Jenkins, who, like Elliott, attended Ohio State, serves as the players’ union representative for the Eagles.
“I never want to see anybody going through what Zeke is going through, especially when there are no charges against him,” Jenkins said, via
Bob Brookover of the Philadelphia Daily News. “I don’t understand that.”
The Cowboys, who trail the Eagles by 2 1/2 games, play Philadelphia twice the final seven weeks, so Elliott will miss only one of the two games against the Eagles if he has to serve a suspension this season.
Elliott, so far, has avoided league punishment with legal rulings in his favor. He is expected to return to court again next week after getting an administrative stay Friday, allowing him to play against the Chiefs on Sunday. The Cowboys and Eagles play for the first time this season on Nov. 19.
“Being in his division, you’re like, ‘Hey, it obviously helps us,’ but I want to go against their best players,” Jenkins said. “There’s no doubt he’s a huge piece of what they do offensively and why that team has had success. That’s not to say they can’t have success without him, but he’s a huge chunk.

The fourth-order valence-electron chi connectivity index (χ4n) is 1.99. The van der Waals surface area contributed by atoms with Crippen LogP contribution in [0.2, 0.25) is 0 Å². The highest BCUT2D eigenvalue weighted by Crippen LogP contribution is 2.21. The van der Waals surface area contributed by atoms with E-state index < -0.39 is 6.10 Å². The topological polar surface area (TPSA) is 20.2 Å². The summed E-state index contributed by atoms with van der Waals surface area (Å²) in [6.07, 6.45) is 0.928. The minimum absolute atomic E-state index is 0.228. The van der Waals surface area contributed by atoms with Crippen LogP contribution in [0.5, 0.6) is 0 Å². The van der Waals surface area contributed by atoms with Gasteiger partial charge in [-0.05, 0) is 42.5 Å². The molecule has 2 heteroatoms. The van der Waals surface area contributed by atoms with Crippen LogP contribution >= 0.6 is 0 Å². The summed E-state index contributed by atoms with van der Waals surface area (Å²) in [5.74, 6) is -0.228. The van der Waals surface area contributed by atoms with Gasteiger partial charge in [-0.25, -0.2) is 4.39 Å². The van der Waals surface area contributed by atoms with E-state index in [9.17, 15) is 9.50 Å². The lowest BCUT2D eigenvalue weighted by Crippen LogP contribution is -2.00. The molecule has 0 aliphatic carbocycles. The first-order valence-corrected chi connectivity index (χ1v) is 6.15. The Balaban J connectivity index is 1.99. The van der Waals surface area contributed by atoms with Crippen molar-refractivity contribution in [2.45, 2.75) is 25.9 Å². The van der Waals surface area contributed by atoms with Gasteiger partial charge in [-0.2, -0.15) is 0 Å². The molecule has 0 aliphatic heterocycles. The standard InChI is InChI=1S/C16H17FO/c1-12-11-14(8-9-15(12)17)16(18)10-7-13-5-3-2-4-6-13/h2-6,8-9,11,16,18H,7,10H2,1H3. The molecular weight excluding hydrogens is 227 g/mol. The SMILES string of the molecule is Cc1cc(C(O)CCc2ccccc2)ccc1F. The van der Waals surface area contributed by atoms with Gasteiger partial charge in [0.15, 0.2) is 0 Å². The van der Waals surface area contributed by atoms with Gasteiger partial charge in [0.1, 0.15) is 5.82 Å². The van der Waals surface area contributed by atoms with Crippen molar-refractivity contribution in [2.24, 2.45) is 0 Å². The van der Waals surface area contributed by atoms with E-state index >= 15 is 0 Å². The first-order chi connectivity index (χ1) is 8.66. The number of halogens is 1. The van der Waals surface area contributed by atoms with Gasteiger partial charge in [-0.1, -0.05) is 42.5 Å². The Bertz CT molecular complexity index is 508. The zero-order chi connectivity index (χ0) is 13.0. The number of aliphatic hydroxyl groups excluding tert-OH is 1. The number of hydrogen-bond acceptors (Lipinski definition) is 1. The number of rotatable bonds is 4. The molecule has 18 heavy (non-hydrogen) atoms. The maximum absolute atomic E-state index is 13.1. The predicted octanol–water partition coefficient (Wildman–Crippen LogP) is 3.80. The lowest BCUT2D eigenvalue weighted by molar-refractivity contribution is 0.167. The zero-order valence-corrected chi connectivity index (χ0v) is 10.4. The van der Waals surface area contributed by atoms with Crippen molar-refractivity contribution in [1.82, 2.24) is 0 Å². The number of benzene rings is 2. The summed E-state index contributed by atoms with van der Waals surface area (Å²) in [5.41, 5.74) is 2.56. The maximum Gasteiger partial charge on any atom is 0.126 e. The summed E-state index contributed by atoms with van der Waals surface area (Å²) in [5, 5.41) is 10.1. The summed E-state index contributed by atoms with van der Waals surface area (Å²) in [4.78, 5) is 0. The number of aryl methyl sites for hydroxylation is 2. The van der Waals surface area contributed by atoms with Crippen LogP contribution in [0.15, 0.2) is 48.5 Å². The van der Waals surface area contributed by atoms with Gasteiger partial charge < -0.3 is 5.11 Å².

“We don’t really have a player on our offense that we can compare to him besides Carson Wentz. Backs like Zeke, there are not many like that in the league. He is special, so to lose that would be detrimental to any team.”
Jenkins agrees with Cowboys owner Jerry Jones’ assessment that Elliott is paying for the NFL’s mishandling of the Ray Rice case.
“I think it’s because [the NFL] has now made a blanket statement when it comes to domestic violence and sexual assault,” Jenkins said. “Most of that is reactionary to the Ray Rice situation because that started with two games and then there was a huge uproar once the video came out and we have to be stronger. In doing that, there is collateral damage, and that damage is when you have guys that are in this gray area, and they get put into the blanket statement when they probably don’t need to be.”